Why Your Organization Should Stop Spending Time on Your Technology

May 13, 2022

The landscape of technology is ever-changing. What once was in the background is now front and center for many organizations. In addition, technology has moved past being a one-way data flow for users and is now far more interactive. The result is organizations are spending more and more time on their technology infrastructure and applications, and less time on their primary mission. While technology-skilled staffing needs increase, organizations are finding it increasingly difficult to keep up with newer technologies that are supposed to help them. What was thought to be a boost to an organization’s capabilities has quickly become a liability.


Managed Services can provide the solution needed to leverage technology to its fullest without sacrificing the primary mission. By entrusting the responsibility of management for an organization’s technology infrastructure, they can instead focus on their core goals while reducing resource and financial overhead. An organization gains the benefit of skilled resources, streamlined support services, research and development tailored to their needs, and smoother operations without needing to pivot into areas they are not as familiar with. However, it is important to determine whether a Managed Services provider is a good fit for the organization. Especially in the law enforcement community, granting control of the technology infrastructure to an external provider is an important decision that warrants the highest level of scrutiny.


There are many points to consider when selecting a Managed Services provider. Though this is not a comprehensive list, it can provide a good outline for what to look for in a provider as it pertains to the law enforcement community.


  • CJIS Expertise: This is the most important element to look for in a provider. Without sufficient CJIS expertise, a provider will not be able to effectively manage an organization’s environment to the compliancy levels required by the CJIS Security Policy. The provider will need to submit to background checks and security awareness training amongst other policy requirements regarding access to the organization’s technology infrastructure. A provider with the proper expertise will know what is needed prior to engagement and will be ready to start quickly with the proper toolsets and knowledge.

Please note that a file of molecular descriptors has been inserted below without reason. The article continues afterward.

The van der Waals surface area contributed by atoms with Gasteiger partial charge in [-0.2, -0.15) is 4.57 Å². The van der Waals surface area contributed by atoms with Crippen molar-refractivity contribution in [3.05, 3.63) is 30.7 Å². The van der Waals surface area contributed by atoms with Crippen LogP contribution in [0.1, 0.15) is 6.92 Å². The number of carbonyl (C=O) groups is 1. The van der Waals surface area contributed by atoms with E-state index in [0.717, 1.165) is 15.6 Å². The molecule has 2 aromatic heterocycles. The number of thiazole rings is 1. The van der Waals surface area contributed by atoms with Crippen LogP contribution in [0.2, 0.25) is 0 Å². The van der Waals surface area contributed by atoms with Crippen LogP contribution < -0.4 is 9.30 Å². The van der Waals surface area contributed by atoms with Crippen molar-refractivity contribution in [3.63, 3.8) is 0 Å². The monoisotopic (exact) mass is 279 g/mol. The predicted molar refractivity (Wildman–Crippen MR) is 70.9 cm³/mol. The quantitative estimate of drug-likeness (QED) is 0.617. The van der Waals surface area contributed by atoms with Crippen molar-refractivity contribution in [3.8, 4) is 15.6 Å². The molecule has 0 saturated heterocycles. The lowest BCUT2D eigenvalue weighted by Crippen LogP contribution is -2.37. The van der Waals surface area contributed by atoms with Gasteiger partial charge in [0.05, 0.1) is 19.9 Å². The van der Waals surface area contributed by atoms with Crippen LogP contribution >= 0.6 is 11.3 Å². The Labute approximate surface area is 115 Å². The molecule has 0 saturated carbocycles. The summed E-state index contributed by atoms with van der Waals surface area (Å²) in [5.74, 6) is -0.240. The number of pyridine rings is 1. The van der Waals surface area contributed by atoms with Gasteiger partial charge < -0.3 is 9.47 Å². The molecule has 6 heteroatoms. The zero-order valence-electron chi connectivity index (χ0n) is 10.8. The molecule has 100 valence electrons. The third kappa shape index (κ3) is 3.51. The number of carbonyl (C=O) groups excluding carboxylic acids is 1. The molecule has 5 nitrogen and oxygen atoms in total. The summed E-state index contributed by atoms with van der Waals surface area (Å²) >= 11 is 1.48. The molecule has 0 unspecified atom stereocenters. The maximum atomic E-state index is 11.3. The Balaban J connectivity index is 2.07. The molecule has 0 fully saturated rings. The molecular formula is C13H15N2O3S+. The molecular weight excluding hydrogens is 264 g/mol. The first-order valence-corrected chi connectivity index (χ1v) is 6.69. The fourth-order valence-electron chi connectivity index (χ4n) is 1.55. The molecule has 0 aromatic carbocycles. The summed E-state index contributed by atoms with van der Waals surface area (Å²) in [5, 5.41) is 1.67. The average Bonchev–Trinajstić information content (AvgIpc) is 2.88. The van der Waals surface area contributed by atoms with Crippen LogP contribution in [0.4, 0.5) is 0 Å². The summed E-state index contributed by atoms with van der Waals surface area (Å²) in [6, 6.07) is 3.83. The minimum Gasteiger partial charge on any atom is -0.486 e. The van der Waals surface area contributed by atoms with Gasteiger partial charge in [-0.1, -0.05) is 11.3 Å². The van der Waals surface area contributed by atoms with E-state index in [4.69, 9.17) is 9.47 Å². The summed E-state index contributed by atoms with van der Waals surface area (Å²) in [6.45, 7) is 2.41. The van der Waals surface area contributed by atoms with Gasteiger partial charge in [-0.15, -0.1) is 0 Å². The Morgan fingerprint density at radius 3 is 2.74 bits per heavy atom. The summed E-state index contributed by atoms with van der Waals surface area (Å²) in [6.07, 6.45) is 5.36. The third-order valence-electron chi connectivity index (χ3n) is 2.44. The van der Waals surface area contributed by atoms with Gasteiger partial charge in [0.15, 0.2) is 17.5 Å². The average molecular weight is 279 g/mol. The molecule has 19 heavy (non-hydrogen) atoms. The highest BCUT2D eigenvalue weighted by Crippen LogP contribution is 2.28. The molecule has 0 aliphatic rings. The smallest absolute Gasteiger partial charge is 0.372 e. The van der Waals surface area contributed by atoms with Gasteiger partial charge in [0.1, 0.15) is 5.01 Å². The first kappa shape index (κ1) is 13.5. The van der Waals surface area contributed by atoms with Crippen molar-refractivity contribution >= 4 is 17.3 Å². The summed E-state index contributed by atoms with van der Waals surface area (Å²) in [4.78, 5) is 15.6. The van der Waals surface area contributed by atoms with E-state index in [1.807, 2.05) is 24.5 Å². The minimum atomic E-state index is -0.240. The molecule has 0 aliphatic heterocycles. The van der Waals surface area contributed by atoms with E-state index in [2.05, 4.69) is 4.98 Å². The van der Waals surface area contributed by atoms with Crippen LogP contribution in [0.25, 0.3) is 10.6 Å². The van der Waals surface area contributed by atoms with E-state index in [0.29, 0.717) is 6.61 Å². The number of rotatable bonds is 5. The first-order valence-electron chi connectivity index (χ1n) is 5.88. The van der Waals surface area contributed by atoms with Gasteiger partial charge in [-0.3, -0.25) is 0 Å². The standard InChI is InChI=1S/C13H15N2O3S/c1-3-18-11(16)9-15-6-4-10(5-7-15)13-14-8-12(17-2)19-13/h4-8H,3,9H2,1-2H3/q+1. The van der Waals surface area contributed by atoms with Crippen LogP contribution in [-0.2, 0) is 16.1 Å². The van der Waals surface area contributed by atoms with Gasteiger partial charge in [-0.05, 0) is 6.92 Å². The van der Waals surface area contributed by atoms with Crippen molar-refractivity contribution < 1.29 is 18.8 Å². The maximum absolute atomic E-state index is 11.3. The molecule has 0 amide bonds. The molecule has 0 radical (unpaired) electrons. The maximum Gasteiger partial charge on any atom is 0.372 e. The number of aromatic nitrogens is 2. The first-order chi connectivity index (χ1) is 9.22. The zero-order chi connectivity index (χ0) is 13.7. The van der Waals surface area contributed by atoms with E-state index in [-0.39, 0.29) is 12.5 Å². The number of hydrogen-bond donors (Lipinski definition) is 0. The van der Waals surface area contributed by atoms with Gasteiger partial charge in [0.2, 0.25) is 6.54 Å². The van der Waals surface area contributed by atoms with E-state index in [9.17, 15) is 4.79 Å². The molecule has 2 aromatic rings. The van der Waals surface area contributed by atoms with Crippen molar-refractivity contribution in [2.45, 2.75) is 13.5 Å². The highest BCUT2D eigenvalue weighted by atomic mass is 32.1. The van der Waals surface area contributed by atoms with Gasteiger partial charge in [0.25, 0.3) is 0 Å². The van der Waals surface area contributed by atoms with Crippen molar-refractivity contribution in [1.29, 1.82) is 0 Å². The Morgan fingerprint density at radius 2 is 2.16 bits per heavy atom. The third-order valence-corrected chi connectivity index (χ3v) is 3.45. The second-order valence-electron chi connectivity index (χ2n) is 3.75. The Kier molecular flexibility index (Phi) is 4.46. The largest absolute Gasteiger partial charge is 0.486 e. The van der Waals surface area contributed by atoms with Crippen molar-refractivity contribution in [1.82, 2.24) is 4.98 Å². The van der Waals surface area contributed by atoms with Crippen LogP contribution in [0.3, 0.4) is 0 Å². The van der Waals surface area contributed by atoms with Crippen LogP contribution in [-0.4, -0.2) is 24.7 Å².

• Technology Compatibility: With the vast array of technology platforms available, it is important to find a provider that has expertise in the specific platforms in use by the organization. The provider should perform a review of the environment and provide the necessary credentials to show their level of expertise with the technologies in question. This should include switches, routers, firewalls, servers, virtualization, cloud services, operating systems, applications, and more.

  • Support Capabilities: Any selected provider should have clear support paths for initial contact and escalation. A support helpdesk that is available 24 hours a day should be a requirement and so is an escalation path that will allow for expedited service in case of an emergency.

  • Communication: Outsourcing an organization’s technology infrastructure should not result in a silo. The provider should be in constant communication: providing status updates, engaging in project progress, troubleshooting, root cause analysis, and pro-active monitoring. Documentation should be provided for all environments managed to the organization as well as policies and reporting. It is imperative that a provider be able to perform at this level of communication to ensure the organization is aware of what is happening within their infrastructure.